Manteca could - assuming they could get voters to approve additional taxes and/or have property tax growth that was almost exclusively commercial and industry - legally spend up to $50.3 million this fiscal year.
That’s the amount allowed under the Gann Limit passed by voters as Proposition 4 in the November 1979 election.
Manteca will end up spending $25.3 million in the fiscal year ending June 30, 2013 or almost exactly have of the maximum they could legally spend.
The initiative is named after Paul Gann who – along with Howard Jarvis – led the property tax revolt that gave California Proposition 13 just 18 months prior. The constitutional amendment linked the growth of appropriations that local and state governments could spend limiting changes to increases in the cost of living index and percent increases plus a jurisdiction’s population growth. Anything collected above that limit has to be returned to taxpayers.
Manteca’s spending level gives it high marks based on the goals of taxpayer advocates 34 years ago who substantially altered the course of how California taxed people and property for government purposes.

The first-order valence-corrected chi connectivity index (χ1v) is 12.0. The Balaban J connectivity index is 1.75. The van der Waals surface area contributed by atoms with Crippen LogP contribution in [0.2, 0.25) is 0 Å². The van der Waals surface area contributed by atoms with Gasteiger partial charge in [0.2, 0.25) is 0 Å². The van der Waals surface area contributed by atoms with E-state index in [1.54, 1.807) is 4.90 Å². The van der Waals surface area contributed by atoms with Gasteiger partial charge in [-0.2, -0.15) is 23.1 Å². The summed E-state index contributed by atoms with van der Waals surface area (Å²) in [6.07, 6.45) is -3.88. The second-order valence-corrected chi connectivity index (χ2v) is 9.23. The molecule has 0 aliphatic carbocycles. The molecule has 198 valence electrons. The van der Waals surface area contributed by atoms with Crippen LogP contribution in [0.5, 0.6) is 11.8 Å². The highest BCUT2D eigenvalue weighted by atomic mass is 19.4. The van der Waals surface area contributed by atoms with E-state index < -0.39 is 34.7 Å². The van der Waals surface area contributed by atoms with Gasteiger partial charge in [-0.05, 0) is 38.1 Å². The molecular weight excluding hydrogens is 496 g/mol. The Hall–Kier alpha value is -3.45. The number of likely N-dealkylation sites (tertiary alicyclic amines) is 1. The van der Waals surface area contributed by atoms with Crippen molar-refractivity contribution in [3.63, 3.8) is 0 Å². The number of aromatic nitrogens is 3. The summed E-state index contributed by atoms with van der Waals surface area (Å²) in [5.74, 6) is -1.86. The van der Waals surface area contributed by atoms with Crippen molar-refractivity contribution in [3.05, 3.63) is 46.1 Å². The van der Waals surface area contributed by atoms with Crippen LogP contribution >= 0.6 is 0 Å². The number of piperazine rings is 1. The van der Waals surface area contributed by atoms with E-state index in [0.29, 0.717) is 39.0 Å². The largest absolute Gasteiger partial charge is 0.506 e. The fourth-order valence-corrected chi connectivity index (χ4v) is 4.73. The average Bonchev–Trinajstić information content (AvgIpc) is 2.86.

The Gann Limit last fiscal year for Manteca was $47.4 million while proceeds from taxes - the revenue that is subject to the wording of Proposition 4 - was $24.8 million. Due to population growth and the cost of living index Manteca’s Gann Limit for appropriations jumped $2.9 million this fiscal year for a 6.1 percent increase while actual tax revenue went up $200,000 or less than 1 percent.
The Gann Limit will be officially set during Tuesday’s 7 p. m. Manteca City Council meeting at the Civic Center, 1001 W. Center St.
The 10 biggest sources of appropriations this fiscal year for Manteca in descending order are property tax, $8,423,880; sales and use taxes, $8,698,750; public safety sales tax, $4,280,110; landscape maintenance districts, $736,705; business license tax, $545,000; electric franchise tax, $510,000; motel room tax, $450,000; excise tax, $300,000; documentary stamp tax,$175,000; and natural gas franchise tax, $110,000.
Manteca collected $79.7 million in other revenue on everything from users’ fees for sewer, water and garbage service to growth fees. That also includes revenue from other agencies such as the state and federal governments, fines and forfeitures, licenses and permits such as $645,000 for cable franchise fees and $225,520 for animal licenses, and charges for services.